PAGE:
In spring, their diet is supplemented by Scots pine seeds that they extract from the cones as they open. In autumn months, larvae from pine looper moths form a significant component of the diet of crested tits, as these are widespread in pine forests at this time of year. In winter, they forage for heather on the forest floor.

Crested tits cache food – including the seeds collected in spring and larvae foraged in autumn – under lichen on branches and tree trunks and return to their stores in winter months when food supplies are scarcer.

What do baby crested tits eat?

While raising young, the diet of an adult crested tit contains more insects and larvae than fruit. The chicks are fed on tiny insects to meet their protein needs and once they fledge, they join adult birds foraging on tree trunks and amid pine needles for small larvae, spiders and other insects.

Crested Tit with a caterpillar in a pine tree

Crested Tit with a caterpillar in a pine tree

Habitat & Distribution

What is the habitat of a crested tit?

Crested tits thrive in a habitat of coniferous or mixed woodland. The dominant trees in forests preferred by birds resident in Scotland are well-established Scots pine plantations. While conifers are considered their primary habitat, deciduous trees in woodlands, mainly birch and alder, may also support crested tit populations.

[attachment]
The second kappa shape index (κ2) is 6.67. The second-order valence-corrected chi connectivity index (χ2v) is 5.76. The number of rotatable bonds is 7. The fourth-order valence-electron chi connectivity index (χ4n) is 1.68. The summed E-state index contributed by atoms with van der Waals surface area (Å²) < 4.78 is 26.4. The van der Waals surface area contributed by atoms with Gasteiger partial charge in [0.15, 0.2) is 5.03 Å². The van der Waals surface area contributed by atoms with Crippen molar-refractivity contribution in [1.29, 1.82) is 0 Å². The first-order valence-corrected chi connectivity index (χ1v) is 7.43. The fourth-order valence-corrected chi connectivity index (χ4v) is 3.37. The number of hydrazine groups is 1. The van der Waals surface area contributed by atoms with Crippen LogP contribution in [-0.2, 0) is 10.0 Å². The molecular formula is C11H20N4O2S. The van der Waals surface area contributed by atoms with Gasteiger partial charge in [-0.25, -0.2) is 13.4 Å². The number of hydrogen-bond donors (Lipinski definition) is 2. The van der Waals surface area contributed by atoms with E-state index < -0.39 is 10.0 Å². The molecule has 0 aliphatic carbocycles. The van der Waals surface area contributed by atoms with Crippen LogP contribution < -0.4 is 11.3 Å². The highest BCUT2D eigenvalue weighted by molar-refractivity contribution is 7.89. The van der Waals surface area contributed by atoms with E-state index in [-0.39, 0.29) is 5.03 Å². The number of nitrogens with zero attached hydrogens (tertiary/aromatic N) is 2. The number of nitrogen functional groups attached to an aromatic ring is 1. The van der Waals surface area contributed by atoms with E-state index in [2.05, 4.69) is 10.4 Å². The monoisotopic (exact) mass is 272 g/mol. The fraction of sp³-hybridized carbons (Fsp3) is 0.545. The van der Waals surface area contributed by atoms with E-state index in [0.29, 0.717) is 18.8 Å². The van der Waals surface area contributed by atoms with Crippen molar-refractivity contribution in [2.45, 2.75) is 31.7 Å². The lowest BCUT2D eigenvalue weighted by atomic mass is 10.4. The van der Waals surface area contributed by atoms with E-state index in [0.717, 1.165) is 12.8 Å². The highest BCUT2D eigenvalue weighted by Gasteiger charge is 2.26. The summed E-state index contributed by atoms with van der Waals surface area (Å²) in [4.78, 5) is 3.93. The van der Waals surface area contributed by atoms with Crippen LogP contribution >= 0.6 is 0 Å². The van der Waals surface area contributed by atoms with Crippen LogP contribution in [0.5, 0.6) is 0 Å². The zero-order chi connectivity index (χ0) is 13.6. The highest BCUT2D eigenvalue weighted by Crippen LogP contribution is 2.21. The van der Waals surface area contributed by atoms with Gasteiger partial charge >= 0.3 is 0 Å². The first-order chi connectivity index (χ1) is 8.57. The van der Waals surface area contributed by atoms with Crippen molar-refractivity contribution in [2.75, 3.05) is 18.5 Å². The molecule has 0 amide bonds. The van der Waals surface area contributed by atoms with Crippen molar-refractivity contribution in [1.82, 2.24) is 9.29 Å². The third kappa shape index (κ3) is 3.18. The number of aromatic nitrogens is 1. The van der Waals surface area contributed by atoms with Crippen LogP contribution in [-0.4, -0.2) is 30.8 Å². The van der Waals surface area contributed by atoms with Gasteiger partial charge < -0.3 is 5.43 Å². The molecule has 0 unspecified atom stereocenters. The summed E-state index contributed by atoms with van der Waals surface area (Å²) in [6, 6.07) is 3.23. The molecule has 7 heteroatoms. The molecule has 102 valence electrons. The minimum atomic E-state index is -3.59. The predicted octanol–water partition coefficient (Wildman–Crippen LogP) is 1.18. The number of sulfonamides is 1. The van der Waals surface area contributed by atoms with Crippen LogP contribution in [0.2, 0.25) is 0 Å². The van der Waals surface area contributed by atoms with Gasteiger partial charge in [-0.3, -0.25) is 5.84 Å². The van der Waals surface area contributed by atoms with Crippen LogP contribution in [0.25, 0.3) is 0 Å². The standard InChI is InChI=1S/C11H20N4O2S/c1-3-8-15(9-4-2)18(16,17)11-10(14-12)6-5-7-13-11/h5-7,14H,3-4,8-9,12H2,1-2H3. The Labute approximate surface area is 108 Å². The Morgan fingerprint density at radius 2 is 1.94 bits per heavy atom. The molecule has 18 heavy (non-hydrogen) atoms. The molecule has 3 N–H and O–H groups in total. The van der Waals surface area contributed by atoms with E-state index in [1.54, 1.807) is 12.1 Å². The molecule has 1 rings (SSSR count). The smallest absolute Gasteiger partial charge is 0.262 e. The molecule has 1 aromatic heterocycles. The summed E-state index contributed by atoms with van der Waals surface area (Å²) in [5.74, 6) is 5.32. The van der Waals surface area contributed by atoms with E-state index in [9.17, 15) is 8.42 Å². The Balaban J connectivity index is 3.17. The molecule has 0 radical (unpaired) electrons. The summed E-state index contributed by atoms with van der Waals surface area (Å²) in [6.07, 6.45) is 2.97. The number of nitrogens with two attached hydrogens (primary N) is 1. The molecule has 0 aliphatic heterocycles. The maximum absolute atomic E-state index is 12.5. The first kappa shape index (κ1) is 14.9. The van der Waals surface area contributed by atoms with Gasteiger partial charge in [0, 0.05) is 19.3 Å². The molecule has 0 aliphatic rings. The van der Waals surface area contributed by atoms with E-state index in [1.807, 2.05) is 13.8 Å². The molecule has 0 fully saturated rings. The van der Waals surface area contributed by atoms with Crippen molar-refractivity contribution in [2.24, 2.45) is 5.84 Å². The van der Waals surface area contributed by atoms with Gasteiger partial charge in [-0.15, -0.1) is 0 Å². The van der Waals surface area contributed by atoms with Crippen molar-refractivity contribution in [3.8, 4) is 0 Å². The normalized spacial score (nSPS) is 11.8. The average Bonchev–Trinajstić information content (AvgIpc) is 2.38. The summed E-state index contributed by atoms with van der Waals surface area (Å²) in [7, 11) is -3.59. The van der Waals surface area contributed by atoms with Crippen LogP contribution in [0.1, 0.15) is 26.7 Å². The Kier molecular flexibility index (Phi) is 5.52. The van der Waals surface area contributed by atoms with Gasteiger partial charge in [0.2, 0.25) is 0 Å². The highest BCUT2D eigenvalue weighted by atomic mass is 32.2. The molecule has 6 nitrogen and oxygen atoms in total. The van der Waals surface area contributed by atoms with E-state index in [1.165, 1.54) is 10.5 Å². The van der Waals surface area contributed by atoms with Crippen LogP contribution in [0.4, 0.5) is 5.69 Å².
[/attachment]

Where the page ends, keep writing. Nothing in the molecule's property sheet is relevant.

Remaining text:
What is the range of a crested tit?

Crested tits are found in isolated coniferous forest regions of north-central Scotland. In continental Europe, its range extends from the Iberian Peninsula, through France, across northern Europe and western Russia as far as the Ural Mountains.

Crested Tit perched on top of moss and heather in a pine woodland during winter in Scotland

Crested Tit perched on top of moss and heather in a pine woodland during winter in Scotland

Where do crested tits live?

Scotland’s resident crested tits are considered a distinct subspecies of the European crested tit. They are restricted to specific areas of well-established Caledonian forest. In winter, crested tit pairs and unpaired younger birds form larger flocks and may roam a bit further afield foraging for insects.

The forests in which crested tits live offer year-round sources of food, and shelter necessary for crested tits to be able to survive without needing to change their territory or leave their native habitat.

How rare are crested tits?